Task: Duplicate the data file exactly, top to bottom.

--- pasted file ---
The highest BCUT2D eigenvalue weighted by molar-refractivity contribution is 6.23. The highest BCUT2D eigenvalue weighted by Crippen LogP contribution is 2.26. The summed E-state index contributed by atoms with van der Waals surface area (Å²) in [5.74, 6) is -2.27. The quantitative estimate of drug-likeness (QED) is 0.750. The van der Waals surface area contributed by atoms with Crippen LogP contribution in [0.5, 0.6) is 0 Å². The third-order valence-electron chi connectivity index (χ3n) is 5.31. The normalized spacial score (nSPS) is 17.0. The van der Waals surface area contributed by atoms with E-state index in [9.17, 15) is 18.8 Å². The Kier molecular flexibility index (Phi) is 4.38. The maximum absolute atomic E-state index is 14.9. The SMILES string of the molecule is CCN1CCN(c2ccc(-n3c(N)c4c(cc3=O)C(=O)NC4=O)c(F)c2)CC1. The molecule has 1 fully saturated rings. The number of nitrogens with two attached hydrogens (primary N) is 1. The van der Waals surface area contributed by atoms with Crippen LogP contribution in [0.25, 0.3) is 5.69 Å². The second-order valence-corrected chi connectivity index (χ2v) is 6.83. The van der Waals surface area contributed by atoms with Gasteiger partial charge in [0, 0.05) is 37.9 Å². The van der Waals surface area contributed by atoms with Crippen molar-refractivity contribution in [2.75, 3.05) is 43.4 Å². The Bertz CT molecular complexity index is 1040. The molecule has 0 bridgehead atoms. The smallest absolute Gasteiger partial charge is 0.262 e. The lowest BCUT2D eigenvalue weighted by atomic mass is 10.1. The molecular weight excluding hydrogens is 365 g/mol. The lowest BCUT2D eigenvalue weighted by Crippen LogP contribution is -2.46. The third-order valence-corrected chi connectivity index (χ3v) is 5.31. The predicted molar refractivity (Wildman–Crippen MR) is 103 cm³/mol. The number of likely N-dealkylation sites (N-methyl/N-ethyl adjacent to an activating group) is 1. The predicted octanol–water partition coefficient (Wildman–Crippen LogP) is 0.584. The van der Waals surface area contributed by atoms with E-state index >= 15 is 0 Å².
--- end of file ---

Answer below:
The highest BCUT2D eigenvalue weighted by molar-refractivity contribution is 6.23. The highest BCUT2D eigenvalue weighted by Crippen LogP contribution is 2.26. The summed E-state index contributed by atoms with van der Waals surface area (Å²) in [5.74, 6) is -2.27. The quantitative estimate of drug-likeness (QED) is 0.750. The van der Waals surface area contributed by atoms with Crippen LogP contribution in [0.5, 0.6) is 0 Å². The third-order valence-electron chi connectivity index (χ3n) is 5.31. The normalized spacial score (nSPS) is 17.0. The van der Waals surface area contributed by atoms with E-state index in [9.17, 15) is 18.8 Å². The Kier molecular flexibility index (Phi) is 4.38. The maximum absolute atomic E-state index is 14.9. The SMILES string of the molecule is CCN1CCN(c2ccc(-n3c(N)c4c(cc3=O)C(=O)NC4=O)c(F)c2)CC1. The molecule has 1 fully saturated rings. The number of nitrogens with two attached hydrogens (primary N) is 1. The van der Waals surface area contributed by atoms with Crippen LogP contribution in [0.25, 0.3) is 5.69 Å². The second-order valence-corrected chi connectivity index (χ2v) is 6.83. The van der Waals surface area contributed by atoms with Gasteiger partial charge in [0, 0.05) is 37.9 Å². The van der Waals surface area contributed by atoms with Crippen molar-refractivity contribution in [2.75, 3.05) is 43.4 Å². The Bertz CT molecular complexity index is 1040. The molecule has 0 bridgehead atoms. The smallest absolute Gasteiger partial charge is 0.262 e. The lowest BCUT2D eigenvalue weighted by atomic mass is 10.1. The molecular weight excluding hydrogens is 365 g/mol. The lowest BCUT2D eigenvalue weighted by Crippen LogP contribution is -2.46. The third-order valence-corrected chi connectivity index (χ3v) is 5.31. The predicted molar refractivity (Wildman–Crippen MR) is 103 cm³/mol. The number of likely N-dealkylation sites (N-methyl/N-ethyl adjacent to an activating group) is 1. The predicted octanol–water partition coefficient (Wildman–Crippen LogP) is 0.584. The van der Waals surface area contributed by atoms with E-state index >= 15 is 0 Å².